Assembling the cake was easier than I expected, and actually kind of fun. The filling is thick, but not so thick you can’t easily spread it, and you toss the grated chocolate between each layer. The part I dreaded most for day one was pressing the grated chocolate to the sides, but it actually wasn’t nearly as hard as I expected. It did, however, make a mess, and nothing says stressful like having grated chocolate everywhere when you also have a curious puppy in the other room.

That was it for day one. I wrapped the cake, put her in the fridge, and then proceeded to make some Irish cheddar soda bread.

This morning, I got up and lazed around for a bit before turning myself to the final task–the white chocolate ribbons. I’ve never used a chocolate transfer sheet before, and in fact didn’t even know what it was.

Cutting up strips of acetate and spreading them with white chocolate before laying them into a muffin tin to curl did not sound like it’d be fun. Weirdly, though, it kind of was? The paper cut fairly easily and spreading the chocolate overtop wasn’t as hard as I imagined. My main mistake was trying to do them at all once before transferring them into the muffin tin to cool, which of course meant they’d solidified too much to be bent into their ribbony shapes.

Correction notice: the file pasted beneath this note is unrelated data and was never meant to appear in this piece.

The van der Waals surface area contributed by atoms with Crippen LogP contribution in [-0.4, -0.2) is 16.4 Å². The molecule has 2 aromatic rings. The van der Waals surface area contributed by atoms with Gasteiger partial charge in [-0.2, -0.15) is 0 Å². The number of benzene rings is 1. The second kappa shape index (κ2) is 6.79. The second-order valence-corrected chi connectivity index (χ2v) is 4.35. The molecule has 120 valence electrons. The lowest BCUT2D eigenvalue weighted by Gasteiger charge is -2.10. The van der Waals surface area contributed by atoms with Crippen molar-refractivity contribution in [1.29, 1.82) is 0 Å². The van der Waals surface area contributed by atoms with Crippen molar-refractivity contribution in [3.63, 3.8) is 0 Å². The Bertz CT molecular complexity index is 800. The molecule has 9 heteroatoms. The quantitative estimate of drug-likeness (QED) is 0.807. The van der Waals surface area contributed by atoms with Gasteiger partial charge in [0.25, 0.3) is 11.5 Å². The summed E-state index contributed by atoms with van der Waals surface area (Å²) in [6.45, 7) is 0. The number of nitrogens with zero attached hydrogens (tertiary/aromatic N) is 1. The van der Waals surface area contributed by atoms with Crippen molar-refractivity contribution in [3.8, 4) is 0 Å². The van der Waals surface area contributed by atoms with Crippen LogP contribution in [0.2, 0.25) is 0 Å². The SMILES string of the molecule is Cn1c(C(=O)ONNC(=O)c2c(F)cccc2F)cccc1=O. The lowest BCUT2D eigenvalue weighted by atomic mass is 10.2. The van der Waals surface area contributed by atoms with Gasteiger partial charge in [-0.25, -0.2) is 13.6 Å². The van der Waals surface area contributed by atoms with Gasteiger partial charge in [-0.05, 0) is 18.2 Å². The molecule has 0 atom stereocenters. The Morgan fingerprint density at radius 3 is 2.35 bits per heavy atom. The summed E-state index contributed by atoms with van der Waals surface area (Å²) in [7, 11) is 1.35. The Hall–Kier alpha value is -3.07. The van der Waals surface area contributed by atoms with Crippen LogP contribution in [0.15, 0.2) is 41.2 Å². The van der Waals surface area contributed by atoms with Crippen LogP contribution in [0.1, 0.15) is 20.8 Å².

For some reason, I immediately knew that a blow dryer was the answer. I gently reheated the white chocolate strips and bent them into their curled shapes. Mine didn’t come out as delicate as the ones in the book because I cannot eyeball a measurement to save my life and cut them a bit thicker.

Neverthless, the little shamrock pattern on the chocolate came out really cute, and I’m quite pleased with the overall effect of the cake! In spite of the thinness of the layers, there are three of them, so it’s quite a cute little cake.

In all, this week’s recipe was a lot of fun, and I think a good way to prepare myself for what is to come. The next and final two cakes in the chapter both utilize a mirror glaze, for which I am incredibly nervous. So, it felt good to have another relative win on the road to what I think may be the biggest and most spectacular failed bakes to date. Here’s hoping I pull it off!